Towergate Health & Protection is urging employers to prioritise health and wellbeing benefits during the Covid crisis.
Although many firms are under financial pressure, the advisory groups warns that suspending health and wellbeing benefits puts employees and their own businesses at risk.
This remain important at a time when healthcare facilities remain under intense pressure with increasing demand on these services. Towergates also points out that employees’ physical and mental health may also be compromised during the strain of the current situation.
Towergate Health and Protection distribution director Brett Hill says: “Under these extreme circumstances, staff of all ages are looking to employers to support them through this challenging time.
“Actions taken now will leave a lasting impression about how employees feel about the organisation in the future. It’s important that, wherever possible, employers maintain support – particularly when it comes to employee health and wellbeing.
“Whereas a general correlation could be drawn between different age groups and uptake of certain health and wellbeing benefits, all ages now have a heightened interest in health in the wake of the pandemic. As healthcare provisions risk becoming more stretched as a result of coronavirus, many employees are actively monitoring how their organisations will support their wellbeing during this challenging phase.”
He says it is important to provide continuity in the provision of employee benefits to ensure employees are not left high and dry at a time when they need support most. For instance if firms cut back on PMI benefits this could could leave some employees not be able to continue with treatment started prior to this pandemic.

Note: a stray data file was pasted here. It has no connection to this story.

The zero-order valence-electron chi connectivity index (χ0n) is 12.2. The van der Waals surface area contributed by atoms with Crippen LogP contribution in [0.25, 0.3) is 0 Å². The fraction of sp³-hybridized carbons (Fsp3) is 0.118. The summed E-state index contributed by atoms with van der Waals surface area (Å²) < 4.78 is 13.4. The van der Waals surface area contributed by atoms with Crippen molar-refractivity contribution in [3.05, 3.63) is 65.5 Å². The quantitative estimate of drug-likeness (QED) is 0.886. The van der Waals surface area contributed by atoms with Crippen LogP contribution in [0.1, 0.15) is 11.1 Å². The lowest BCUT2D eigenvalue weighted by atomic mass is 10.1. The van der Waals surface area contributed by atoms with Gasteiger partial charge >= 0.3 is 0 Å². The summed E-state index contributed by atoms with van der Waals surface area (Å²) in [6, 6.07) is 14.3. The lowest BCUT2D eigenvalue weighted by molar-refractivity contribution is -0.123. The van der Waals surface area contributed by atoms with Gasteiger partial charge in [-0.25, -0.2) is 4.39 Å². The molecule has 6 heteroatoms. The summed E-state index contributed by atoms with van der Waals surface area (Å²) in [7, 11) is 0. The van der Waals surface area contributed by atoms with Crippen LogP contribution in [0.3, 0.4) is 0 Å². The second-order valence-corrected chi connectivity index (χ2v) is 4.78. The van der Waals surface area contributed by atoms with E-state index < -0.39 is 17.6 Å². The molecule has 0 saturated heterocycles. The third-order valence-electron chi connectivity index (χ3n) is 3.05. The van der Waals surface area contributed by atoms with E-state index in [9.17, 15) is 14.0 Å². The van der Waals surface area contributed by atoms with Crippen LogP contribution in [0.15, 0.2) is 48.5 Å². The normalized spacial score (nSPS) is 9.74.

Hill says: “To abruptly stop healthcare benefits as a cost-cutting exercise can leave employees vulnerable. They may have to personally fund treatment, at a time when they can least afford it, or try and continue treatment in an over-stretched NHS.”
Towergate says it is worthwhile for businesses to discuss with their advisers ways to adapt services, or introduce new benefits — and to find out what’s available under many of these policies.
Organisations may be surprised to learn that there are added-value benefits within their existing schemes that they were unaware of, or yet to fully utilise.
For example, group risk protection schemes often come with employee assistance programmes (EAPs), allowing employees to confidentially discuss any concerns they have with a professional. PMI schemes may include access to mental health apps, helping employees navigate through a range of complex emotions during this extraordinary time. Speaking with benefits advisers can help unlock useful support for the health and wellbeing of the workforce.
Towergate also points out that if employers halt healthcare benefits – be it PMI or group risk cover – they may need to have employees medically underwritten when this is restarted. This may mean an increase in premium costs, or a curtailment in benefits or additional exclusions.
Towergate adds that suspending and reinstating benefits is not as straightforward as some employers may think.
Health and wellbeing schemes play a crucial role in managing sickness absence and protecting the financial wellbeing of employees. They’re designed to help keep employees healthy and return to work more quickly should they fall ill. Without providing such support to a workforce, businesses are likely to experience an increase in absence, as diagnoses, treatment and rehabilitation will be slower.
Hill adds: “Research has shown time and again, just how valued health and wellbeing benefits are to employees. And during this pandemic, employees of all ages are watching their employer’s next move when it comes to supporting their health and wellbeing.
“Maintaining continuity of cover and speaking with advisers to see how benefits can be better utilised and adapted will help provide stability to employees when the rest of their lives can feel tumultuous.
“Whilst there may be a temptation to make sweeping cuts in the name of cost savings, the ripple effects it can have on employee engagement and retention – including reinstating health and wellbeing policies at a later date – can be more costly in the long run. Health and wellbeing should always be a priority and sending this message to employees now has never been more important.”